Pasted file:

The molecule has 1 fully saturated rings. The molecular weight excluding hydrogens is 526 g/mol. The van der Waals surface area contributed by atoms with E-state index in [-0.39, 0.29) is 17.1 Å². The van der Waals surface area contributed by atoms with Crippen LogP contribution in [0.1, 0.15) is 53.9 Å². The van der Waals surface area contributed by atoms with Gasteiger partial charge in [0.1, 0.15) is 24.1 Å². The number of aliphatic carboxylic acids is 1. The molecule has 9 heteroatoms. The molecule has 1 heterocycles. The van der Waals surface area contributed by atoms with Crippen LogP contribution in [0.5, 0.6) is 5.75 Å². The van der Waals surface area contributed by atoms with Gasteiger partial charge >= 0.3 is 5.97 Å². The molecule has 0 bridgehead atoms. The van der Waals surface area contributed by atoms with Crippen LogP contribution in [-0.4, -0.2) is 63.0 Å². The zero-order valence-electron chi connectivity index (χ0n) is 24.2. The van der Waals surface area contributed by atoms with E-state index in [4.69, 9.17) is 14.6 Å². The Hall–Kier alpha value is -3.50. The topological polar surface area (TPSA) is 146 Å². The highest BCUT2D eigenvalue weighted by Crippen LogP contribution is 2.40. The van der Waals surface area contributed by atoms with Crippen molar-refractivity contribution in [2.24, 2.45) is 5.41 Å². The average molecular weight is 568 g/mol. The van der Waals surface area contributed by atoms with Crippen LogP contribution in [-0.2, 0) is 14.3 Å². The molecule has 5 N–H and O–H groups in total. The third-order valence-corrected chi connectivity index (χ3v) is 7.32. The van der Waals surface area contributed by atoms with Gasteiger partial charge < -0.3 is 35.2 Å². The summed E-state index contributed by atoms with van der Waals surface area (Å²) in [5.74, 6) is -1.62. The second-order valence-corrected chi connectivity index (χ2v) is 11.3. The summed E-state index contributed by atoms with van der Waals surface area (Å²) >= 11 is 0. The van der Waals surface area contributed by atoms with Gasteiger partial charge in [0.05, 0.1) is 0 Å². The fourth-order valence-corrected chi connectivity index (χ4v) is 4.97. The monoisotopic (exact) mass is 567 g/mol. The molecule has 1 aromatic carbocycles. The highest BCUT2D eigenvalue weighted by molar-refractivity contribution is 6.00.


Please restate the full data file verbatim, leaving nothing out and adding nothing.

The molecule has 1 fully saturated rings. The molecular weight excluding hydrogens is 526 g/mol. The van der Waals surface area contributed by atoms with E-state index in [-0.39, 0.29) is 17.1 Å². The van der Waals surface area contributed by atoms with Crippen LogP contribution in [0.1, 0.15) is 53.9 Å². The van der Waals surface area contributed by atoms with Gasteiger partial charge in [0.1, 0.15) is 24.1 Å². The number of aliphatic carboxylic acids is 1. The molecule has 9 heteroatoms. The molecule has 1 heterocycles. The van der Waals surface area contributed by atoms with Crippen LogP contribution in [0.5, 0.6) is 5.75 Å². The van der Waals surface area contributed by atoms with Gasteiger partial charge >= 0.3 is 5.97 Å². The molecule has 0 bridgehead atoms. The van der Waals surface area contributed by atoms with Crippen LogP contribution in [-0.4, -0.2) is 63.0 Å². The zero-order valence-electron chi connectivity index (χ0n) is 24.2. The van der Waals surface area contributed by atoms with E-state index in [4.69, 9.17) is 14.6 Å². The Hall–Kier alpha value is -3.50. The topological polar surface area (TPSA) is 146 Å². The highest BCUT2D eigenvalue weighted by Crippen LogP contribution is 2.40. The van der Waals surface area contributed by atoms with Crippen molar-refractivity contribution in [2.24, 2.45) is 5.41 Å². The average molecular weight is 568 g/mol. The van der Waals surface area contributed by atoms with Crippen LogP contribution in [-0.2, 0) is 14.3 Å². The molecule has 5 N–H and O–H groups in total. The third-order valence-corrected chi connectivity index (χ3v) is 7.32. The van der Waals surface area contributed by atoms with Gasteiger partial charge < -0.3 is 35.2 Å². The summed E-state index contributed by atoms with van der Waals surface area (Å²) in [5.74, 6) is -1.62. The second-order valence-corrected chi connectivity index (χ2v) is 11.3. The summed E-state index contributed by atoms with van der Waals surface area (Å²) >= 11 is 0. The van der Waals surface area contributed by atoms with Gasteiger partial charge in [0.05, 0.1) is 0 Å². The fourth-order valence-corrected chi connectivity index (χ4v) is 4.97. The monoisotopic (exact) mass is 567 g/mol. The molecule has 1 aromatic carbocycles. The highest BCUT2D eigenvalue weighted by molar-refractivity contribution is 6.00.